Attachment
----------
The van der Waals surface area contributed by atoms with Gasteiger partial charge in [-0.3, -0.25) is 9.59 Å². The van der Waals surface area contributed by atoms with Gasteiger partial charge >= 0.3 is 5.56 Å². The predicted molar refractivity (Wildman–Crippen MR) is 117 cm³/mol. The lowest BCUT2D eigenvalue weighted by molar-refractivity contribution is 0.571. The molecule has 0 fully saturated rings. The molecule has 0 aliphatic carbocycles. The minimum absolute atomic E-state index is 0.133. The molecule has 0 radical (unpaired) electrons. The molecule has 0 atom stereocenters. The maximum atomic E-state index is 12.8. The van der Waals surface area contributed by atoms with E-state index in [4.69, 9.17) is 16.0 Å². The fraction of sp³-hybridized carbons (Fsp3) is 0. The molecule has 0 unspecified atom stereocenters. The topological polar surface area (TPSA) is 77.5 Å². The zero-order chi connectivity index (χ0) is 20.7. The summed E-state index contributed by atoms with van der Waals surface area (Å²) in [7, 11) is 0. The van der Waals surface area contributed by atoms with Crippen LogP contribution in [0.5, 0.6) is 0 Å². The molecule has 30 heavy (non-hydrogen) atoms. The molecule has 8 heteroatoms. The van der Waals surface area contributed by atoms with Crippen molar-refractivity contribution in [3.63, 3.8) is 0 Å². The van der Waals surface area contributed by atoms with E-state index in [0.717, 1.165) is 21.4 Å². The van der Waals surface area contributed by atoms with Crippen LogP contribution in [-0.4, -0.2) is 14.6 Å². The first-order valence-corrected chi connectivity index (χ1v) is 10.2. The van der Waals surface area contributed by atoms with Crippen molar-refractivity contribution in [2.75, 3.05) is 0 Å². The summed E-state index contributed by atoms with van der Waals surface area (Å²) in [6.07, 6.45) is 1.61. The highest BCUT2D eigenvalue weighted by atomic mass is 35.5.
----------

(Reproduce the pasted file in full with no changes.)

The van der Waals surface area contributed by atoms with Gasteiger partial charge in [-0.3, -0.25) is 9.59 Å². The van der Waals surface area contributed by atoms with Gasteiger partial charge >= 0.3 is 5.56 Å². The predicted molar refractivity (Wildman–Crippen MR) is 117 cm³/mol. The lowest BCUT2D eigenvalue weighted by molar-refractivity contribution is 0.571. The molecule has 0 fully saturated rings. The molecule has 0 aliphatic carbocycles. The minimum absolute atomic E-state index is 0.133. The molecule has 0 radical (unpaired) electrons. The molecule has 0 atom stereocenters. The maximum atomic E-state index is 12.8. The van der Waals surface area contributed by atoms with E-state index in [4.69, 9.17) is 16.0 Å². The fraction of sp³-hybridized carbons (Fsp3) is 0. The molecule has 0 unspecified atom stereocenters. The topological polar surface area (TPSA) is 77.5 Å². The zero-order chi connectivity index (χ0) is 20.7. The summed E-state index contributed by atoms with van der Waals surface area (Å²) in [7, 11) is 0. The van der Waals surface area contributed by atoms with Crippen LogP contribution in [0.5, 0.6) is 0 Å². The molecule has 30 heavy (non-hydrogen) atoms. The molecule has 8 heteroatoms. The van der Waals surface area contributed by atoms with Crippen molar-refractivity contribution in [3.63, 3.8) is 0 Å². The van der Waals surface area contributed by atoms with E-state index in [0.717, 1.165) is 21.4 Å². The van der Waals surface area contributed by atoms with Crippen LogP contribution in [-0.4, -0.2) is 14.6 Å². The first-order valence-corrected chi connectivity index (χ1v) is 10.2. The van der Waals surface area contributed by atoms with Crippen molar-refractivity contribution in [2.75, 3.05) is 0 Å². The summed E-state index contributed by atoms with van der Waals surface area (Å²) in [6.07, 6.45) is 1.61. The highest BCUT2D eigenvalue weighted by atomic mass is 35.5.